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An opportunity for CIOs to grasp sustainability

An opportunity for CIOs to grasp sustainability

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Mohan Gandhi, Senior Sustainability Consultant, STG Advisors, explains the first, second and third ages, how this is relevant to sustainability and how CIOs can grasp it.

Enterprise sustainability is the act of getting the right data into the right hands at the right time to make the right decisions – what I call data fluency. 

However, data fluency requires an enterprise to be somewhat IT mature. How else does one create, combine, deliver and act on the necessary data? Only when an enterprise becomes IT mature can it begin to measure, then improve, sustainability. Long story short, IT maturity enables CIOs to grasp the sustainability agenda and we’re on the cusp of a new age of IT maturity – the Third Age of enterprise IT.  

What is this Third Age? What were the first and second ages? How is this relevant to sustainability?

The First Age – Siloed and subservient

First Age IT saw individual functional groups contribute their own expertise to different project phases. Silos made sense because they created accountability and this approach served the enterprise well. 

However, projects became rigidly sequential and trapped in one speed. This model encouraged ‘over the wall’ engineering, where team members worked locally on immediate tasks without knowledge of upstream or downstream strategic or business context.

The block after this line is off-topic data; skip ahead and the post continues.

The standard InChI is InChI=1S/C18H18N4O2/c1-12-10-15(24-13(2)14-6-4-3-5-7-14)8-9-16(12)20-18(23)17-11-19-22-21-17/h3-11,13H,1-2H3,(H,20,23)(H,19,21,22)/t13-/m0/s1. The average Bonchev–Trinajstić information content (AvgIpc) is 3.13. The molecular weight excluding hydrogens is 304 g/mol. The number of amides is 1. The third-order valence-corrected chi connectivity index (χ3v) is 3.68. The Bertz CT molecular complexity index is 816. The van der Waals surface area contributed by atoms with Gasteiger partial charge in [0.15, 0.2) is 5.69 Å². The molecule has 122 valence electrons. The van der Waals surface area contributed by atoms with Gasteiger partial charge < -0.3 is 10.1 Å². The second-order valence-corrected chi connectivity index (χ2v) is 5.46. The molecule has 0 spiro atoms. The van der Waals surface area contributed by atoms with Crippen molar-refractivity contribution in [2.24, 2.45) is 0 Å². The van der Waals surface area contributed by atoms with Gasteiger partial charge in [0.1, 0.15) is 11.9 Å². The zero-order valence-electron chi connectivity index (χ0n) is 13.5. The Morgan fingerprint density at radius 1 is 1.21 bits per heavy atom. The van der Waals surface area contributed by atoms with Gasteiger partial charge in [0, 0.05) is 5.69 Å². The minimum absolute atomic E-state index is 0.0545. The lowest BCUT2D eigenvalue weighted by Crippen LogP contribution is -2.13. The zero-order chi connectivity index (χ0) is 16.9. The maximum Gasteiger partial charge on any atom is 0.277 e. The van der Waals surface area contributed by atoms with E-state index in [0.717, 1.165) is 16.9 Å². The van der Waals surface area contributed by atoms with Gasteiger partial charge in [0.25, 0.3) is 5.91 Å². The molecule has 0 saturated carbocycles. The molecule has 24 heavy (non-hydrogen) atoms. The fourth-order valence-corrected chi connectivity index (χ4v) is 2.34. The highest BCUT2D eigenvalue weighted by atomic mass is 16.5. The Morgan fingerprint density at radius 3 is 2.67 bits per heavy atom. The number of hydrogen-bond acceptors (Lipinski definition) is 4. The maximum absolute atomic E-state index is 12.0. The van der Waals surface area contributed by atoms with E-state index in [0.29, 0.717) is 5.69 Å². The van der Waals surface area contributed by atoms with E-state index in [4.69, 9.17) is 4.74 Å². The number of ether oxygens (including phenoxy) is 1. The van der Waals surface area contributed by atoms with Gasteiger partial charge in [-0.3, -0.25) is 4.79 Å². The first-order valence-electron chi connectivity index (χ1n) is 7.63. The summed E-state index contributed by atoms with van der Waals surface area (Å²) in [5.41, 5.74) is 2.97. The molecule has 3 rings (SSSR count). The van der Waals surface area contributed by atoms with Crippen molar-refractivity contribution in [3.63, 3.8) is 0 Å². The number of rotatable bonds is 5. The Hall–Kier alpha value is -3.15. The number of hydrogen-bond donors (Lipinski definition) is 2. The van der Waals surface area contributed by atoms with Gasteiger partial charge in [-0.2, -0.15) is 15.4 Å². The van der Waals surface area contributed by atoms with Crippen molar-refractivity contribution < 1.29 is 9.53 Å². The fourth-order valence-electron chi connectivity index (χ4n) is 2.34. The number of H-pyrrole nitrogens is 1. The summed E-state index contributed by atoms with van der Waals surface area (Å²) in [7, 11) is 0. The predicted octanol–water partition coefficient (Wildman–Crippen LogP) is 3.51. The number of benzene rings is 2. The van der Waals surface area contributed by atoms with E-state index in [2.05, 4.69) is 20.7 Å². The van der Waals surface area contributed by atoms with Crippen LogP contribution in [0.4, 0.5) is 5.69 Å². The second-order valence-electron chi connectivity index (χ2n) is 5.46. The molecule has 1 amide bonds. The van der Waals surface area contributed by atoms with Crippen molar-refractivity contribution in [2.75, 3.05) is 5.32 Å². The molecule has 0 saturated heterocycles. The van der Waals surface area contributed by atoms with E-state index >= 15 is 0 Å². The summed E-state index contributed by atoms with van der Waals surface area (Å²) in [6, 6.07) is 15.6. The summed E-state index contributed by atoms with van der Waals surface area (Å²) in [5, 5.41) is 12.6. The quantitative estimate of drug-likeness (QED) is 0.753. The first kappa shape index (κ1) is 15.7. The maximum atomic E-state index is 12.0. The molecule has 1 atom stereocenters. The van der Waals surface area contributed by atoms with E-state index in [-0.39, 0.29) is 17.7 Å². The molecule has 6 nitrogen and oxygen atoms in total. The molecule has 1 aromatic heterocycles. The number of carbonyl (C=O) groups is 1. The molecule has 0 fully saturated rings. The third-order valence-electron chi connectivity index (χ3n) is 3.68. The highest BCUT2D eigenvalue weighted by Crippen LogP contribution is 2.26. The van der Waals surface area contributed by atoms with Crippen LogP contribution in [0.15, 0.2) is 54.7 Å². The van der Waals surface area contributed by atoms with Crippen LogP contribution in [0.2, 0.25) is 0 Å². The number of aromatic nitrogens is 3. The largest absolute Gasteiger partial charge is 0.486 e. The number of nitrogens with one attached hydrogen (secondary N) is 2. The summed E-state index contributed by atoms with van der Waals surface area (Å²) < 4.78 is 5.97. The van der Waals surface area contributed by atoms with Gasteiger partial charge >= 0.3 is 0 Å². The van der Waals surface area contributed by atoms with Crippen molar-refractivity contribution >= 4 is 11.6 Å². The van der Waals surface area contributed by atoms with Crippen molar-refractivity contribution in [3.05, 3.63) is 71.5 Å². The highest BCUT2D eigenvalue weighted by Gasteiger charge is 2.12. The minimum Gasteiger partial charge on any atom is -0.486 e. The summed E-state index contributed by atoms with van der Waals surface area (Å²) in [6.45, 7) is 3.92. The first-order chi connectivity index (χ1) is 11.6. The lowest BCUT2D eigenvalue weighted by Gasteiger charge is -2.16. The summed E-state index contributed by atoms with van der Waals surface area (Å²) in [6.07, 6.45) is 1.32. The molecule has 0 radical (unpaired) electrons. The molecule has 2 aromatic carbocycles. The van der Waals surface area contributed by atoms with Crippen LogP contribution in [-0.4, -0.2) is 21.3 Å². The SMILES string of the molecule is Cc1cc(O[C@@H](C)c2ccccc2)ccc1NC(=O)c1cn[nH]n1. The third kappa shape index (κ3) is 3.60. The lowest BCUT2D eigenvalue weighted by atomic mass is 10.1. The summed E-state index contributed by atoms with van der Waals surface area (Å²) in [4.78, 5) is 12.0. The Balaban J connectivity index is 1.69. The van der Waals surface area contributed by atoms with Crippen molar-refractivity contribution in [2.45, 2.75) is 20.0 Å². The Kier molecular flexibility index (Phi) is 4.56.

Different teams used a myriad of tools to monitor and manage application and infrastructure performance, user experience, conversions etc. As a result, there was no single and consistent source of truth. Hence it was difficult for teams to identify the full context behind the data, or collaborate with others to improve business outcomes.

The Second Age – New priorities, old delivery model

As businesses became more reliant on digital services, enterprise IT became more critical to an organisation’s ability to drive new revenue, enhance customer relationships, keep employees productive and safeguard business operations. Over the last 20 years CIOs have continuously transformed their IT to keep pace with both technological advancements and changes to IT priorities. 

The Second Age saw the role of enterprise IT transform from back-office support to essential business enabler. What once merely enabled the company strategy now actively defined it.

Fundamentally the Second Age saw the CIO transform the role of IT within the business, without transforming how it was delivered. It’s an incredible sleight of hand that is worthy of applause. CIOs transformed capabilities, aligned IT with business units, modernised infrastructure, optimised traditional cost models and found or freed budget for digital transformations. But they’re still fundamentally using the same traditional operating model, which has thrown up challenges of its own. 

CIOs caught in the Second Age contend with resource struggles, conflicting priorities and difficult trade-offs. This approach creates IT integrity and security risks. Piper Sandler’s 2022 CIO survey found security remains the top concern for 78% of CIOs and Gartner’s 2022 study found 74% of technology purchases are funded at least partially by business units outside of IT, creating conflict and complexity for CIOs.  

The Third Age – New priorities, new delivery model

It’s becoming increasingly difficult for IT teams to meet new demand for faster innovation under the traditional operating model of siloed teams. Second Age IT is insufficient for the needs of the modern ‘digital first’ business. The Third Age puts IT at the centre of both business strategy and operational delivery. As a result, changes are coming: